Geographical Indications and Designation of Origin
The role of GI and DO in the development of Central America regarding agriculture, rural development and biodiversity management.
Friday, April 3, 2009
The strong growth of international trade in goods and services over the past fifteen years within the context of economic globalization has led to a growing concern about the need to incorporate various intellectual property issues in multilateral, regional and bilateral trade agreements. Within this area, one of the most debated issues in the negotiations of these agreements is that of distinctive signs such as trademarks and geographical indications (GIs), and more specifically the level of protection they should be granted.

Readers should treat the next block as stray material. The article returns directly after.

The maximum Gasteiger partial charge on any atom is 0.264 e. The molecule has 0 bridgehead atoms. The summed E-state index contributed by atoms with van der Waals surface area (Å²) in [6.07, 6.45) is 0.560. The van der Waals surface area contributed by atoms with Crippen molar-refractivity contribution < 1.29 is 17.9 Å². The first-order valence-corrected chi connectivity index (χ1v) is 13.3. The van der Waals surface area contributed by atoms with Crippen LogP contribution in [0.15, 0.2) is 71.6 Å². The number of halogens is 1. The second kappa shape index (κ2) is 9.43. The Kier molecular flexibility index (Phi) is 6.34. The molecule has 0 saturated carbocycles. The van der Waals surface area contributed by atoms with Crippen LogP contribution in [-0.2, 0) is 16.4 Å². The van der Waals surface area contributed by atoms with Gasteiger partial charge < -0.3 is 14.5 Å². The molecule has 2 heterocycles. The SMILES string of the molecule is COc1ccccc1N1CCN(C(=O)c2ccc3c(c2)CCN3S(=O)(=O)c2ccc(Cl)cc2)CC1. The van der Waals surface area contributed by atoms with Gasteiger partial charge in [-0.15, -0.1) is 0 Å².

It is an issue to keep in mind to add value to Central American export products and to avoid trade disputes.
Conflicts over designations of origin or geographical indications are becoming more common.
The changes include modifying records for geographical indications and designations of origin.
Foreign companies have objected to the registration of European GIs only 6 hours before reaching the deadline to do so.
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